Collector Eli Broad, Who Shaped Los Angeles Art Scene Dies at 87
(Will be later added as a longer text)
“But everyone knows that the insane popularity of Kusama’s mirror rooms are not about “her” as an artist. It is about the pleasure of posting mirror selfies.” https://news.artnet.com/art-world/facebook-video-two-billion-monthly-
芸術写真パワー：ナルシシズム vs.「のぞきの力学」by 大人気の草間彌生
現在、思ったより、多くのアートラバーズが草間彌生作『無限の鏡の間 （INFINITY MIRRORED ROOM）』に酔いしれるようになって、展示場所の責任者たちは困っています。
(defunct page) http://www.art-it.asia/u/sfztpm/wcGP5IH9QNgJuBKrAkZO
Material: Ressorts à matelas en métal cousus dans une toile fine formant deux gaines, 174 gants en jersey de coton remplis de bourre de coton, crin et autres fibres, peints en rouge à la bombe
Yayoi Kusama Expresses “Deep Regret” For Anti-Black Statements Ahead of Exhibition at SFMOMA
Artnews, October 14, 2023
Yayoi Kusama recently addressed her racist descriptions of Black people in several written works, including her 2003 autobiography Infinity Net, just before the opening of her latest exhibition at the San Francisco Museum of Art (SFMOMA).
“I deeply regret using hurtful and offensive language in my book,” the Japanese artist said in an exclusive statement to the San Francisco Chronicle supplied by the museum on Friday. “My message has always been one of love, hope, compassion, and respect for all people. My lifelong intention has been to lift up humanity through my art. I apologize for the pain I have caused.”
The museum’s choice to feature Kusama was criticized by Chronicle columnist Soleil Ho earlier this week. In an email statement to Ho, museum Director Christopher Bedford said that “SFMOMA stands firmly against these and all anti-Black sentiments.”
Bedford also told the Chronicle in a phone interview, “We can use this moment as a catalyst for a broader interrogation of what it means to present artists in our galleries.”
“I think it is a tremendous leadership opportunity for SFMOMA,” Bedford told the Chronicle, citing a series of public programs slated for early next year aimed at addressing the work of artists with “problematic histories.”
“In lots of ways, the statement that Kusama herself made has opened the door for us to become leaders in the field and thinking about the relationship between authorial complexity and artistic expression,” he said.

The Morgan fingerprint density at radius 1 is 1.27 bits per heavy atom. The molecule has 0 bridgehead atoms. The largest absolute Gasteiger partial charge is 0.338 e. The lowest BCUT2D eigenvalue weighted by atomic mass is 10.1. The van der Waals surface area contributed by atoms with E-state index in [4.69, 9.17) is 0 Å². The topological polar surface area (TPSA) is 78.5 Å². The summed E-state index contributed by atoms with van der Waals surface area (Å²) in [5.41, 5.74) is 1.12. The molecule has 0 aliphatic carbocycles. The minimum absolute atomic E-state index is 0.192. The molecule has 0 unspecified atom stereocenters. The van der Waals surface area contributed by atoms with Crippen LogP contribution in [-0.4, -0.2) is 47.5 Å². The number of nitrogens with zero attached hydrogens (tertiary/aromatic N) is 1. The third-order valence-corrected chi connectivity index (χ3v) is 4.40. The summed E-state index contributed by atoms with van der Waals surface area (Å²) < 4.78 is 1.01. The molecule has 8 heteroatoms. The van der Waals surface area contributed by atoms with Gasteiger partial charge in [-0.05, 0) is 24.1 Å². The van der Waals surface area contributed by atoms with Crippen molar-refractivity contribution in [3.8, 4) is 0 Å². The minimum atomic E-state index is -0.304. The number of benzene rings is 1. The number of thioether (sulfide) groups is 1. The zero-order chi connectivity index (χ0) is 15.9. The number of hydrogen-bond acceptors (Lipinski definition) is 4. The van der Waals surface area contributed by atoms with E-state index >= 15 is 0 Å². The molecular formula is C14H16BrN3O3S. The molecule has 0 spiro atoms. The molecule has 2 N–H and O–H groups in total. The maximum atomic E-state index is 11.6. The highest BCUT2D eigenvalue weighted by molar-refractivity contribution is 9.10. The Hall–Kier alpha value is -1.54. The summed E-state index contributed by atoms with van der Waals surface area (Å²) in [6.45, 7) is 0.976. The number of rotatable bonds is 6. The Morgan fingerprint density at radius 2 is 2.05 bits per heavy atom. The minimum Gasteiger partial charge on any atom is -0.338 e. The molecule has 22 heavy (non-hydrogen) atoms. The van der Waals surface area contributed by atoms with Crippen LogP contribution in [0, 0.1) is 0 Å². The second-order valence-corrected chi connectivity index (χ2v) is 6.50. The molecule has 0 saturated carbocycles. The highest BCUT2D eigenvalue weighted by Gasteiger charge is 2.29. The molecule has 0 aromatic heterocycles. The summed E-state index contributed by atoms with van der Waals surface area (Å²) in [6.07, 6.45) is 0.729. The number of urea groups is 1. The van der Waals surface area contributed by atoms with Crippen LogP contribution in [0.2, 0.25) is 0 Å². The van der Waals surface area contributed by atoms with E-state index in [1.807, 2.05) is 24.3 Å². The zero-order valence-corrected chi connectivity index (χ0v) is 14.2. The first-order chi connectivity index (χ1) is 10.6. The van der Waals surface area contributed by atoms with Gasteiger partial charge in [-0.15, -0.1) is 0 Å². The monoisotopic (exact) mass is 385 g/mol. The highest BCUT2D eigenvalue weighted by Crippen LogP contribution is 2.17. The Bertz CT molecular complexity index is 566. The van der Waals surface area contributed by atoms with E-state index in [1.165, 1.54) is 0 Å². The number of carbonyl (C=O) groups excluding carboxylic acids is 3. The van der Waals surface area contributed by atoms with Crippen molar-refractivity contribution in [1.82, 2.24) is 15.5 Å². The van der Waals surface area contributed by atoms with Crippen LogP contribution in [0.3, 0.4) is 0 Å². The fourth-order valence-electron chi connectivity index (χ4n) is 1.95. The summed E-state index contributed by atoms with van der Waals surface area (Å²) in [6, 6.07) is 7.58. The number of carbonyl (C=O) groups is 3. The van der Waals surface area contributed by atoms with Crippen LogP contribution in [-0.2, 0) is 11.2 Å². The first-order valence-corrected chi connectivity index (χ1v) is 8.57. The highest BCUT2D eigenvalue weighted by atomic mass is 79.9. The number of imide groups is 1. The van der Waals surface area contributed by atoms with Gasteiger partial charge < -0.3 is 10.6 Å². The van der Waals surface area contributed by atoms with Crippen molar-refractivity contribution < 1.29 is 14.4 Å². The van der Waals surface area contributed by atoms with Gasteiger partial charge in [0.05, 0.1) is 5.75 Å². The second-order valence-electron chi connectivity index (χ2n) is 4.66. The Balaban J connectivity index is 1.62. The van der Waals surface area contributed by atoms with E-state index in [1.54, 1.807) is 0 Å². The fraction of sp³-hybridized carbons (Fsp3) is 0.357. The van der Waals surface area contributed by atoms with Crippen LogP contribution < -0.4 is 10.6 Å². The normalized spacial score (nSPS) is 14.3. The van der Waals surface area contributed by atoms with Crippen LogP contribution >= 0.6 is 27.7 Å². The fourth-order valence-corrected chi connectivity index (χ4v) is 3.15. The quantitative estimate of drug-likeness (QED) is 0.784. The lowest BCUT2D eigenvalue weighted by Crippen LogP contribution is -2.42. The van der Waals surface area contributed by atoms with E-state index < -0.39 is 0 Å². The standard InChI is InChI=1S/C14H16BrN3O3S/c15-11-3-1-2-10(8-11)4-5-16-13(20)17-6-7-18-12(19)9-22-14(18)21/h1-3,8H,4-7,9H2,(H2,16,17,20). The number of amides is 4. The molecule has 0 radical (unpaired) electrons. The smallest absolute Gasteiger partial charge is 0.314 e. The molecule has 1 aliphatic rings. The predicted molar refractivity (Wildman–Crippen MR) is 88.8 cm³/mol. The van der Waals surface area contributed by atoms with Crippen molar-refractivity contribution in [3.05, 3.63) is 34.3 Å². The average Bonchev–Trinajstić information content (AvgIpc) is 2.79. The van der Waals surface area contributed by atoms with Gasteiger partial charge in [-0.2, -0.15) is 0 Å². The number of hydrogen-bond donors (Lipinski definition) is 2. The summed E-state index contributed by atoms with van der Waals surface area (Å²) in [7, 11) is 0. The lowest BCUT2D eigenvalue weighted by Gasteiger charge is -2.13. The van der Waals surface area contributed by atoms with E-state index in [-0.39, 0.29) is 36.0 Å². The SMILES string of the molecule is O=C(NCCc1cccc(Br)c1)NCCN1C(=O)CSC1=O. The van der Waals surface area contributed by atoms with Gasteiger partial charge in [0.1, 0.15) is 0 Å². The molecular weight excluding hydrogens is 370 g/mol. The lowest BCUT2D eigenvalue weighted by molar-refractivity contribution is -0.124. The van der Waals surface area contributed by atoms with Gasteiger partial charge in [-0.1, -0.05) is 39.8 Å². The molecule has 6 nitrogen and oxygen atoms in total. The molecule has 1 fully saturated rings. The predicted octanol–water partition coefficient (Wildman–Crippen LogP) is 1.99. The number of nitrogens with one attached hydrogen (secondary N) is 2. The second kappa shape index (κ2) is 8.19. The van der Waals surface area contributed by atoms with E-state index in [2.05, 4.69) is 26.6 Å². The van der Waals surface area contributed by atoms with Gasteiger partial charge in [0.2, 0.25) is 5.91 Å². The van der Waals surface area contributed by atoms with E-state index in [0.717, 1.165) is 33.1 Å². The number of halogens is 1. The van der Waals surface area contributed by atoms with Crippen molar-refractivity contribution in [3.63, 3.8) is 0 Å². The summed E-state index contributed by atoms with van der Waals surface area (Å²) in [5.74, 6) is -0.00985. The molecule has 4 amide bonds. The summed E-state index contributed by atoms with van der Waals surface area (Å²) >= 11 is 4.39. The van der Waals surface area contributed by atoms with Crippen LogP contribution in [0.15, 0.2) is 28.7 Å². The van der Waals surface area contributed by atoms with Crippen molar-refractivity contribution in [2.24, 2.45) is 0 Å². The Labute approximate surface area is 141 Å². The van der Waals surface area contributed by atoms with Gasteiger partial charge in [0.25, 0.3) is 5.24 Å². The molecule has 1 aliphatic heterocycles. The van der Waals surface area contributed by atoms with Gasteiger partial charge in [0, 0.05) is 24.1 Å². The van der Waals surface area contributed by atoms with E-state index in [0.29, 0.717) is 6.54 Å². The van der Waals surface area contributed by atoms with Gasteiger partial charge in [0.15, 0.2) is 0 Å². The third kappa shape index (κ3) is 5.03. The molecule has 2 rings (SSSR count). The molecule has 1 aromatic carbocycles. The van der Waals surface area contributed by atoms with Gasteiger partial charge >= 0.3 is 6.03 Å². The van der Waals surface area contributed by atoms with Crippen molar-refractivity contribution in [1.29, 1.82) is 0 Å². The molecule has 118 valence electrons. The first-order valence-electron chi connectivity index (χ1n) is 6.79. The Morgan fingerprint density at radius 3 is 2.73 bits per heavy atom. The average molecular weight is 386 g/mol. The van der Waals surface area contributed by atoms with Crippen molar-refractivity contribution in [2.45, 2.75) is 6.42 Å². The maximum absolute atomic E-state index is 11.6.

Bedford said that the programs would be led by SFMOMA’s chief education and community engagement officer, Gamynne Guillotte, and planning for them had been underway since she joined the institution in June.
Journalist Dexter Thomas, who is fluent in Japanese and spent a year abroad at Waseda University as a visiting Fulbright scholar, highlighted the derogatory language used by Kusama in articles for Vice in 2017 and Hyperallergic earlier this year. Thomas also interviewed the artist before the opening of her namesake museum in Tokyo.
In the original 2003 Japanese edition of Infinity Net, Kusama describes Black people using derogatory language in several instances. These include marveling at their “distinctive smell” and “animalistic sex techniques”; a recollection of the artist using a naked black man in her own performance art, with details about his lips and genitals; as well as her lamenting an area of Greenwich Village in New York where she used to live becoming a “slum” with falling real estate prices due to “black people are shooting each other out front.” That last line was deleted from the English translation of Infinity Net.
Thomas noted that Kusama’s 1984 short story The Hustler’s Grotto of Christopher Street also featured “grotesque and voyeuristic depictions” about the smell and genitals of its Black characters, a treatment not applied to the narrative’s white counterparts. In the 1971 play “Tokyo Lee,” the Japanese artist also describes its lone Black character as a “WILD-looking, hairy, coal-black savage.”
Aside from her novellas and autobiography, Kusama’s artistic works include paintings, installation, sculpture, performance art, film, and poetry. The 94-year-old contemporary artist is best known internationally for her popular, selfie-inducing, mirror-lined “Infinity Rooms”, as well as her use of polka dots.
This year has been particularly busy for the “Kusama Industrial Complex,” as ARTnews contributor Greg Allen called it in 2020. In January, the artist’s second collaboration with Louis Vuitton included a widely-publicized campaign and several stores decorated with references to her work, including polka dots, Narcissus Garden-like chromatic balls, and animatronic robots modeled after her. In March, the Hirshhorn Museum and Sculpture Gallery extended its exhibition of Kusama’s work for the second time until July 16. In April, Sotheby’s sold $23 million of her art in a single auction in Hong Kong, and the city’s M+ Museum gave away 10,000 tickets to its blockbuster retrospective. In May, David Zwirner opened a major solo exhibition of her work across its three spaces in New York, immediately drawing long lines. In July, a permanent gallery of Kusama’s work opened at Instituto Inhotim, a sculpture park and museum in Brumadinho, Brazil.
Kusama has lived in the Seiwa Hospital for the Mentally Ill in Tokyo since 1977, due to the facility’s supportive art therapy program. She also wrote about her long-term struggles with mental health in Infinity Net. “I fight pain, anxiety, and fear every day, and the only method I have found that relieves my illness is to keep creating art,” Kusama wrote.
“Infinite Love,” Kusama’s first solo exhibition in northern California, is scheduled to open at SFMOMA on October 14. According to the Chronicle, the show is already sold out through November.
SF MOMA and Thomas did not respond to requests for comment from ARTnews.